Multihyphenate Tyler Perry doffs his Madea disguise and attempts a plain-clothes dramatic lead role in his latest effort, “Good Deeds,” an otherwise unremarkable pic that takes what feels like a very long time to unwind a drearily predictable storyline. Despite the best efforts of Perry and co-stars Thandie Newton and Gabrielle Union to enliven the proceedings with their not-inconsiderable charm, this lightweight Lionsgate release likely won’t appeal to many ticketbuyers or video renters beyond the director’s loyal fanbase.
Perry plays Wesley Deeds, a well-mannered and well-to-do San Francisco businessman who diligently oversees the software business founded by his late father, much to the chagrin of his resentful wastrel brother, Walter (Brian White), who thinks their dad should have left him in charge. Extremely attentive to the expectations of others, Wesley is preparing to wed Natalie (Union), his beautiful fiancee, primarily to please his autocratic mom (Phylicia Rashad as the Clair Huxtable from hell).
Once he encounters Lindsey (Newton), a spirited but stressed young Iraq War widow who works on the cleaning crew in his office building, he instinctively performs various good deeds to help improve her hard-scrabble life with her impossibly cute little daughter (Jordenn Thompson). His intentions are entirely honorable, but one thing leads to another, though by no means quickly enough, and Wesley ultimately finds himself reconsidering his approach to life in general and his marriage plans in particular.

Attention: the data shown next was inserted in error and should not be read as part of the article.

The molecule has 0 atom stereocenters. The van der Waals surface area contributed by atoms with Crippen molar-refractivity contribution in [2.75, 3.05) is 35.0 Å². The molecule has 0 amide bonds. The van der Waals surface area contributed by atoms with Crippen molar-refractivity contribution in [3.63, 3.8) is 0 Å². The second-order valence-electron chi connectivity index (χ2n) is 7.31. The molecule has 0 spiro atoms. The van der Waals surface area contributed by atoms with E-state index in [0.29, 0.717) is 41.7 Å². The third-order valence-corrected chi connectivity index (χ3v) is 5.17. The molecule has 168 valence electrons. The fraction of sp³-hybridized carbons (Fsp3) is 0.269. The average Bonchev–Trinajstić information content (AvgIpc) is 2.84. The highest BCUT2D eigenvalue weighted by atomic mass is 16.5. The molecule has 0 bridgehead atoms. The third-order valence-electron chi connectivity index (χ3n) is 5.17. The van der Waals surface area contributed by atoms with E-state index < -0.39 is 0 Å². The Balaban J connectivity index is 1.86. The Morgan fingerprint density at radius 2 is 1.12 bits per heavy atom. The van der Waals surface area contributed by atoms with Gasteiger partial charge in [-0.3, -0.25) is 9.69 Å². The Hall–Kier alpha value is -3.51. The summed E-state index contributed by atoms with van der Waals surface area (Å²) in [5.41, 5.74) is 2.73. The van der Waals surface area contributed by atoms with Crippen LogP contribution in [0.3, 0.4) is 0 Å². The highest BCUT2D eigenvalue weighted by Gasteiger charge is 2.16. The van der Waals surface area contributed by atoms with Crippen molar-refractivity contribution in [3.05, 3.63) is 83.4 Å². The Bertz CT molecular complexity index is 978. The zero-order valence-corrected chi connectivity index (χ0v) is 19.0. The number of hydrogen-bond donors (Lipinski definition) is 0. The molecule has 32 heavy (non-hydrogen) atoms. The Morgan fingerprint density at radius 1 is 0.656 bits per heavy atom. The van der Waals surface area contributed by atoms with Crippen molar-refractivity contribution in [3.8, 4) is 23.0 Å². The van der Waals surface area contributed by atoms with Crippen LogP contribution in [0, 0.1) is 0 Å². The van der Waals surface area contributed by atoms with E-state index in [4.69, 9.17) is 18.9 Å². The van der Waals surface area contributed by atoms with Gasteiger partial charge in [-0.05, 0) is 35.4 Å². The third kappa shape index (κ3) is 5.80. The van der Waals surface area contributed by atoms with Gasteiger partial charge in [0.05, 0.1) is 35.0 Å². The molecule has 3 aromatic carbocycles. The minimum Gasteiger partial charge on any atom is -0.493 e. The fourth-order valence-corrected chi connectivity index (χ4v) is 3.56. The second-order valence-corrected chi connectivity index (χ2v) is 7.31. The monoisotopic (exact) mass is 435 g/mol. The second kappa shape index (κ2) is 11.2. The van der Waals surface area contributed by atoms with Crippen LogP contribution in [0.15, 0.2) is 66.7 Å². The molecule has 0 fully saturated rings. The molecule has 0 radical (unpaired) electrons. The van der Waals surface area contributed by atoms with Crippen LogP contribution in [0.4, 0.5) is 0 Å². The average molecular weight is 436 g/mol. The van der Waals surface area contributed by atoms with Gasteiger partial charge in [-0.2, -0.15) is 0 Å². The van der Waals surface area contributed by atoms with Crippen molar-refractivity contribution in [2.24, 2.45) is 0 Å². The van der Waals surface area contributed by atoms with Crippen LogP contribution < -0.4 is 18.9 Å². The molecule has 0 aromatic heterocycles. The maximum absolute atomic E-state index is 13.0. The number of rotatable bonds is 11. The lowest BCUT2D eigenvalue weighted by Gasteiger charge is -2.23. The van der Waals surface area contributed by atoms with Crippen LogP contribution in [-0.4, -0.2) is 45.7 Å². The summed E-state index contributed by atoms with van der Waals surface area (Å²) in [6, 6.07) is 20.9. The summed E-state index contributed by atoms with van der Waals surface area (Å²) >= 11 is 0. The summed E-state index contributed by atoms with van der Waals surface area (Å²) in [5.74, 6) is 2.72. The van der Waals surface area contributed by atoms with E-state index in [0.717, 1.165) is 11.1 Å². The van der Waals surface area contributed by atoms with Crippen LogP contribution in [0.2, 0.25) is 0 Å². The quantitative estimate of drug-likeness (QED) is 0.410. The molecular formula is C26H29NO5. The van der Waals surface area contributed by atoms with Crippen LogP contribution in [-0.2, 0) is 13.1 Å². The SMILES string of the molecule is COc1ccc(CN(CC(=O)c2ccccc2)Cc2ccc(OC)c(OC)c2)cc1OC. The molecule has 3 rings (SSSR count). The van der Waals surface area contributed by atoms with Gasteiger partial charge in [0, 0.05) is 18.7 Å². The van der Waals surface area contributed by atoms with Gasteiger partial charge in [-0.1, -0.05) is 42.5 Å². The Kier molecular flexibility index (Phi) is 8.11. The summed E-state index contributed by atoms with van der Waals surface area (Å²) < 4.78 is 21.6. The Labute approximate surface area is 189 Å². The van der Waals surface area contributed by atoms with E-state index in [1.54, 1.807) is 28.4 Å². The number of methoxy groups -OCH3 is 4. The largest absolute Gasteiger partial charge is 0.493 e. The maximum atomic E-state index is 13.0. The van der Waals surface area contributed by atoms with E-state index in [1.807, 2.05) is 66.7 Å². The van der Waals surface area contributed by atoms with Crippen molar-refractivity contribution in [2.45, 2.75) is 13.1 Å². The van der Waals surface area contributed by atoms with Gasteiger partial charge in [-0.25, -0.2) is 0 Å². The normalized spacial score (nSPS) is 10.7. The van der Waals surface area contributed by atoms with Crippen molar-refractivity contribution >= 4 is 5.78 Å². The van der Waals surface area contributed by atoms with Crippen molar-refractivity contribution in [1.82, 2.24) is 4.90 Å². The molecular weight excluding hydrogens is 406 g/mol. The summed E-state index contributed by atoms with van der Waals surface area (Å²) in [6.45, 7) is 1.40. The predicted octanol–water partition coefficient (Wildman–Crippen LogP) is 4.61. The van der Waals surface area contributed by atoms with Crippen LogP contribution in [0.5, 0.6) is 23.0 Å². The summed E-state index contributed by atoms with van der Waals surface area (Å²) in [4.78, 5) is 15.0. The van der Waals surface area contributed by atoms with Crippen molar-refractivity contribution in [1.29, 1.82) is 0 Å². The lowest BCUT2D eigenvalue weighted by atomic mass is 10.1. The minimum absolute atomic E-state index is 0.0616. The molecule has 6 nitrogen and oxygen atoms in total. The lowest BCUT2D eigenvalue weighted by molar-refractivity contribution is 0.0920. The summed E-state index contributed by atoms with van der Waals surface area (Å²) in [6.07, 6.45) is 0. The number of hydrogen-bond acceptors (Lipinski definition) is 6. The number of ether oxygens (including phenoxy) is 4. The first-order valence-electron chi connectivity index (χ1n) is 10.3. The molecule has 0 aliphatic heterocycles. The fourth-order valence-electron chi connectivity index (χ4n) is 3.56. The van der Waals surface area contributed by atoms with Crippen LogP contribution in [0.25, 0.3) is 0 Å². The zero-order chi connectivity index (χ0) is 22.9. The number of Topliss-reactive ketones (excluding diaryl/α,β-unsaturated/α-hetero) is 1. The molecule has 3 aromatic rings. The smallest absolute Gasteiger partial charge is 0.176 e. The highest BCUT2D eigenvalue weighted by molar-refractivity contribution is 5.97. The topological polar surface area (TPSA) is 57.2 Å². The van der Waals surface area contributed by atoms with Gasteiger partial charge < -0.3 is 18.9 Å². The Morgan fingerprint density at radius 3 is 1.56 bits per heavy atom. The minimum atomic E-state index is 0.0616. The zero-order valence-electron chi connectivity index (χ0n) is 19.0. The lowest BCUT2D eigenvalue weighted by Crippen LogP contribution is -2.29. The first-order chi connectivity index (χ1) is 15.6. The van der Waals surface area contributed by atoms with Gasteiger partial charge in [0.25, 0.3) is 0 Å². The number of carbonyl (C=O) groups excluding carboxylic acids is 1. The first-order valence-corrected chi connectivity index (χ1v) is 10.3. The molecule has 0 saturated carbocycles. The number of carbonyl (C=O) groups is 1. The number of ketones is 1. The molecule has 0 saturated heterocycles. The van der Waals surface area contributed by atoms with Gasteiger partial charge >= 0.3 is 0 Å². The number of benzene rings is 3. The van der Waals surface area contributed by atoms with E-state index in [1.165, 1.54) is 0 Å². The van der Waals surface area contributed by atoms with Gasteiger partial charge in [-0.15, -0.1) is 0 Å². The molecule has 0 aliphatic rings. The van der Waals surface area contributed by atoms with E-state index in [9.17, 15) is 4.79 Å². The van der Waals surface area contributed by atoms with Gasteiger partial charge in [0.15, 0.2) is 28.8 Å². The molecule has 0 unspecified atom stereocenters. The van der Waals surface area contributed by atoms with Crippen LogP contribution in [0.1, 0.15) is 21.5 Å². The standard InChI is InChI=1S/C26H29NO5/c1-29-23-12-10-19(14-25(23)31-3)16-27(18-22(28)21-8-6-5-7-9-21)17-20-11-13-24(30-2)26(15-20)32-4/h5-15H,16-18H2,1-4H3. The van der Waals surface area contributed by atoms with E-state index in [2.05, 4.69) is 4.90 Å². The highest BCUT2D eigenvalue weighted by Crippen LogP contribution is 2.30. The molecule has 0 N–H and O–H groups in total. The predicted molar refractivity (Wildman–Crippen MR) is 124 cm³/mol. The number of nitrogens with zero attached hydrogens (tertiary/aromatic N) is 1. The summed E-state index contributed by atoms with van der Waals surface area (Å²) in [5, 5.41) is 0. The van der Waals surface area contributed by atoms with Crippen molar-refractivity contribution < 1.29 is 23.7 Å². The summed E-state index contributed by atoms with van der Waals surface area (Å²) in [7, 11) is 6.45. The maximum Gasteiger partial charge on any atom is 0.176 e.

To his credit, Perry manages to avoid at least one or two cliches endemic to this sort of sudser. Natalie could easily have been depicted as a self-centered bitch, a manipulative harpy and/or an unfaithful schemer, so it’s a pleasant surprise to see her winningly played by Union as a sensitive yet discontented lady who’s genuinely concerned for Welsey’s welfare, and not entirely distraught when a roadblock appears on her road to the altar.
Perry effectively shades his own Mr. Nice Guy performance with teasing suggestions that Wesley’s affable surface barely conceals a seething rage (which, not incidentally, may raise expectations for his lead perf in the upcoming thriller “Alex Cross”). When Wesley finally does explode, briefly, the outcome is at once satisfying and unsettling — and, weirdly enough, eerily evocative of a key moment in the recent “Drive.”
More often, however, “Good Deeds” is relentlessly unsurprising in its plotting and borderline comical in its melodramatic flourishes. Newton is quite appealing as the anxious single mom, but her character is far too reminiscent of other flawed femmes fortuitously redeemed in previous Perry pics. And it doesn’t help that changes of heart evidenced by two supporting characters are, even by the flexible standards of feel-good trifles, entirely unconvincing. Truth to tell, it would have been far more believable had Madea shown up and simply slapped some sense into these people.
Production values are what they need to be.